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Language development and communication

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Language Development and communication overview. Learning to communicate overview from NC FELD pp. 88 - 103

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Language development and communication

  1. 1. Language Development and Communication North Carolina Foundations Task Force. (2013). North Carolina foundations for early learning and development. Raleigh: Author.
  2. 2. Language Development and Communication Subdomains • Learning to Communicate • Foundations for Reading • Foundations for Writing
  3. 3. LDC Overview • Pp. 88 – 115 in NC Foundations for Early Learning and Development • Children are learning language and communication skills from birth • Children first learn receptive language – the ability to understand what others are communicating • Expressive language follows gradually • First begins as cries, facial expressions, and body language • Words come later and primarily begin with names of objects, people, and things • Larger vocabulary and correct grammar develop even later
  4. 4. LDC Overview 2 • Early literacy skills emerge gradually and develop sequentially • Infants and toddlers explore books; hear stories, songs, and rhymes; draw and scribble • Preschoolers retell stories in a variety of ways; learn letters and sounds; draw and scribble with more intentionality • Responsive relationships play a direct role in supporting development in language, literacy, and communication skills • Literacy skills are best taught in the context of daily activities rather than specifically.
  5. 5. LDC Overview 3 • Teachers must consider language, literacy, and communication skills for all children • Dual Language Learners need to speak their home language as well as English • Supports learning English • Helps children learn concepts more easily • Children with disabilities may need additional supports • Communication devices • Therapies • Continuing assessment of progress
  6. 6. Learning to Communicate Goals • LDC-1: Children understand communication from others • LDC-2: Children participate in conversations with peers and adults in one- on-one, small, and larger group interactions • LDC-3: Children ask and answer questions in order to seek help, get information, or clarify something that is not understood • LDC-4: Children speak audibly and express thoughts, feelings, and ideas clearly. • LDC-5: Children describe familiar people, places, things, and events. • LDC-6: Children use most grammatical constructions of their home language well • LDC-7: Children respond to and use a growing vocabulary
  7. 7. Learning to Communicate - Developmental Indicators • Note the progressive developmental indicators from infants through older preschoolers for each communication goal on pp. 93 – 99 in NC Foundations for Early Learning and Development • Receptive language is one of the earliest communication skills to emerge • Skills are generally stronger in a child’s home language if she is a Dual Language Learner • Quieter children need attentive caregivers to ensure they are progressing. • Children with delays will need additional supports to help him communicate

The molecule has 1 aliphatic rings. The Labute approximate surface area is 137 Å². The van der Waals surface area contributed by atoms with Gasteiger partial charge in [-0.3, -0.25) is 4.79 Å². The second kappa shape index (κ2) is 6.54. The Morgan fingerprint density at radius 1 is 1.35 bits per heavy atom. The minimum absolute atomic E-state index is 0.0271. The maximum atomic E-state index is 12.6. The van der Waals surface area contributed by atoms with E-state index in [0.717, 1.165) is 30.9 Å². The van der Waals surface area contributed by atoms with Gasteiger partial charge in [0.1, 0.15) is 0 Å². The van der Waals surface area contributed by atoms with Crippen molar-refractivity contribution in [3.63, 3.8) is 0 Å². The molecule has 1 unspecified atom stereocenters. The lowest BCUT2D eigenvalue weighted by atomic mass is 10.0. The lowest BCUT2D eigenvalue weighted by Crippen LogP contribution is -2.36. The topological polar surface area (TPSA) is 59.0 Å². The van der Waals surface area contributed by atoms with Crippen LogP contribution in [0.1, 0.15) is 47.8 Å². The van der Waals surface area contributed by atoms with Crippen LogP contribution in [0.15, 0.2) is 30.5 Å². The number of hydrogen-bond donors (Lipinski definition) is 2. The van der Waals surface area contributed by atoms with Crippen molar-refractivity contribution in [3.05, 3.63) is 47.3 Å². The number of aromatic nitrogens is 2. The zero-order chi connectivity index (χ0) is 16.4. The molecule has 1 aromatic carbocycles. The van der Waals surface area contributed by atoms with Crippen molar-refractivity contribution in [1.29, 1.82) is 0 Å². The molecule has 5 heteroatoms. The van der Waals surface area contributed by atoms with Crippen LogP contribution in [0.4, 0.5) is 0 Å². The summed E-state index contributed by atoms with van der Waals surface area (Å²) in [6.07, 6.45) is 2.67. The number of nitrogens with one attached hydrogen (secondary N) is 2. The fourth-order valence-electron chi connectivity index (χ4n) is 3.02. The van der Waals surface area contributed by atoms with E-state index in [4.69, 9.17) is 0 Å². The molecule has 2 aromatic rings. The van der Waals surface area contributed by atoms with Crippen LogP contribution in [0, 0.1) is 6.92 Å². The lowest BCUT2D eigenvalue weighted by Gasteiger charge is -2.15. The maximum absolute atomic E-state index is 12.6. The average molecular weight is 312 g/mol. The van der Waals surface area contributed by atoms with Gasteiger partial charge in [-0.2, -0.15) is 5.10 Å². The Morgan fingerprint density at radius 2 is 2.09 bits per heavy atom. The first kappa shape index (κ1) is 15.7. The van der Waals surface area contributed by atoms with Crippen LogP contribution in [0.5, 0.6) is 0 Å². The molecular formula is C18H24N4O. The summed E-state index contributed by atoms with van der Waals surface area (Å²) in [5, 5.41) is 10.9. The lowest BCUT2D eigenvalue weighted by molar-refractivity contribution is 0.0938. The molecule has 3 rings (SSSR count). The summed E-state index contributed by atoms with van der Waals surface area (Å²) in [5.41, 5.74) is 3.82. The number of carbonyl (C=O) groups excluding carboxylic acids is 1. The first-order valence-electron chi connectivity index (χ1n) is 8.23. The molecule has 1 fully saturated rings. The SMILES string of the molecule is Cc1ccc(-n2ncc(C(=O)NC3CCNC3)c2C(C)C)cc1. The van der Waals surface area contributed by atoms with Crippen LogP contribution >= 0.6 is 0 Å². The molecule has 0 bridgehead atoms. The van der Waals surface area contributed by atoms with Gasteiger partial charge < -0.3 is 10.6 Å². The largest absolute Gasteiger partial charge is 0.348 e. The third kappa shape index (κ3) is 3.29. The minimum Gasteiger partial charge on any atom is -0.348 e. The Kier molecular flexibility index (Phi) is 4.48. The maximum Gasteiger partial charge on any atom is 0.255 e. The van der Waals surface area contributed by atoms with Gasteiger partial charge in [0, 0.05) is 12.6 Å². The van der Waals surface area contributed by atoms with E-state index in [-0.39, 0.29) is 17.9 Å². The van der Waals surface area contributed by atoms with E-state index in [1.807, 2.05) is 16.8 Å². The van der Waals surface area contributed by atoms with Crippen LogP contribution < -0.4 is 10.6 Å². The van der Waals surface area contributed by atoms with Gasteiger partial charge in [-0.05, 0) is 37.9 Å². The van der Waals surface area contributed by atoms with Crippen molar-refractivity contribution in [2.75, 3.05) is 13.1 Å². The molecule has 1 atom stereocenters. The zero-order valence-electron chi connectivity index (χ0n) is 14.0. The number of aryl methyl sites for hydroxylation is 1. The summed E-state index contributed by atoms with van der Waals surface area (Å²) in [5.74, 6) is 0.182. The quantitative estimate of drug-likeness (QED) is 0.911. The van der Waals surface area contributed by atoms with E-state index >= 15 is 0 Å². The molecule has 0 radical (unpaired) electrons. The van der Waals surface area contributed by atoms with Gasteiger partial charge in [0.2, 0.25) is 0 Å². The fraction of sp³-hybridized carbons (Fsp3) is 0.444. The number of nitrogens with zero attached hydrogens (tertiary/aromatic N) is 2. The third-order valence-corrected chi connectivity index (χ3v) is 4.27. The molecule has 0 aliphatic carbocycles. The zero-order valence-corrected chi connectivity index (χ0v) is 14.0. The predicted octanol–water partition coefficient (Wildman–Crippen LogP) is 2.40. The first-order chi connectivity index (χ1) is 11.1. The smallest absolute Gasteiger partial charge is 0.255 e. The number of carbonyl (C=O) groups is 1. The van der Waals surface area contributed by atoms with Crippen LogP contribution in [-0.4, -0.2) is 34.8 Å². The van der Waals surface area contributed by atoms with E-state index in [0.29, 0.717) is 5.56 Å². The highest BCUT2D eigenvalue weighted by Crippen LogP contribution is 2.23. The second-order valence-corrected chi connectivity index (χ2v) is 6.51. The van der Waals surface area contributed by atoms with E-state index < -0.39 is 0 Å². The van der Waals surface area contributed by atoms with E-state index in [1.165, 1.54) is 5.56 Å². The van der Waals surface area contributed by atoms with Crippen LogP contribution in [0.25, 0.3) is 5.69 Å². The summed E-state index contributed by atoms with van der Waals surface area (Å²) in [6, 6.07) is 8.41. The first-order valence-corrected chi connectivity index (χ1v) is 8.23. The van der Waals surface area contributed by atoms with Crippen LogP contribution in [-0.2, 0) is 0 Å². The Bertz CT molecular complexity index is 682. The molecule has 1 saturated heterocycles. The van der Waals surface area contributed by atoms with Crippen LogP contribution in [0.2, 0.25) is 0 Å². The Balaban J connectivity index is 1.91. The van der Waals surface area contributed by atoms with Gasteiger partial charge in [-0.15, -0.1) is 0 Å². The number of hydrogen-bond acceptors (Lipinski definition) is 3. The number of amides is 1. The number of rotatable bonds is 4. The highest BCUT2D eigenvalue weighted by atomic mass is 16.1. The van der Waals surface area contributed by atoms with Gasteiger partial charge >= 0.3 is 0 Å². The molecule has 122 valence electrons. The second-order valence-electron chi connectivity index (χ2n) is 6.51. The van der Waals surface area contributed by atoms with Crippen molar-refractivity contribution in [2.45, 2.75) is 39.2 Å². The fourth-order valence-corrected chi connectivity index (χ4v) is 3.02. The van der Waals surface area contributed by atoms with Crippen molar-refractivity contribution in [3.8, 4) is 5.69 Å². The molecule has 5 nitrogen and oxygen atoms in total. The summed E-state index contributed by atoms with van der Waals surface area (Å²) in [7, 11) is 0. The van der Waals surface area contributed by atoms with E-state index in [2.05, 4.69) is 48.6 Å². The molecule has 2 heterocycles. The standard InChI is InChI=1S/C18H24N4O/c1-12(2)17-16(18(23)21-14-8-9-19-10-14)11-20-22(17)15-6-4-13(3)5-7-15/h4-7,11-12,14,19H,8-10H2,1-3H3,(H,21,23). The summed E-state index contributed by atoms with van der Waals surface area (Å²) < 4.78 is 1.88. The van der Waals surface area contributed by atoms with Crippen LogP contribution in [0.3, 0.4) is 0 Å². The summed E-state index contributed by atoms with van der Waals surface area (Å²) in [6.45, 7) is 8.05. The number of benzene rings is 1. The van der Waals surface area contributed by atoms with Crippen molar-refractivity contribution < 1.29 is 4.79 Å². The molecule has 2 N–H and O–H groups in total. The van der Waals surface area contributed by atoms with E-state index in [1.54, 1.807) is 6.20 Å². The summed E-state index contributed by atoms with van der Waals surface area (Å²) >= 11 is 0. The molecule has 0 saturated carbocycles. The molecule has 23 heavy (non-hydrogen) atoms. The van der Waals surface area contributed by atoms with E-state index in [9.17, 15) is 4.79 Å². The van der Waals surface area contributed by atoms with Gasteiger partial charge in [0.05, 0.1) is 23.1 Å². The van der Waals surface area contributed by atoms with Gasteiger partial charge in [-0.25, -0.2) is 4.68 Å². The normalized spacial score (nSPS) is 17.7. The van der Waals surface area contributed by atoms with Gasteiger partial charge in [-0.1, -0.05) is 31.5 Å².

8. 8. Learning to Communicate - Developmental Indicators (2) • Correct grammar develops over time • Grammar conventions may vary for Dual Language Learners. • First vocabulary is generally names of objects, people, and activities • Dual Language Learners develop their language in similar patterns but generally with their home language first • DLL may mix their words from one language to another
  9. 9. Learning to Communicate – Strategies for Infants and Toddlers • Model and imitate sounds and facial expressions with babies • Use “motherese” or otherwise respond to babies’ efforts to communicate. • Play simple games such as “peek a boo” and use animated voices and actions • Identify and listen to different sounds • Learn to say some words or phrases in a child’s home language if different from yours • Use audio recordings of family members’ voices • Use a large and varied vocabulary in correct context
  10. 10. Learning to Communicate – Strategies for Infants and Toddlers (2) • Describe your actions and activities with infants and toddlers • Match facial expressions and tone with what is being said • Understand that crying is an infant and toddler’s way of communicating. Make every effort to meet his needs. • Some difficult behaviors are developmentally typical for a child without words to express herself. Again, treat them as a child’s way of communicating. • Engage a child’s senses when communicating • Model correct use of language • Play with language through songs, rhymes, and finger plays
  11. 11. Learning to Communicate – Strategies for Preschoolers • Use animated, expressive and rich language – words, facial expressions, body language – with children • Speak slowly and clearly so that all children can understand • Enrich children’s language experiences by introducing new vocabulary and concepts and use them regularly in natural contexts • Provide clear instructions, use visual cues, and provide for wait time for children to understand and comply • Have extended conversations with children in groups and individually – use open ended questions, reflective listening and other strategies
  12. 12. Learning to Communicate – Strategies for Preschoolers 2 • Play with language and sounds with games, songs, rhymes, repetition, etc. • Model good social conversational skills • Model communication through a variety of avenues – signs, pictures, gestures, words, etc. • Support interactions with children who may have difficulty engaging with others (dual language learners, children with disabilities, shy children) • Help children expand on their thinking

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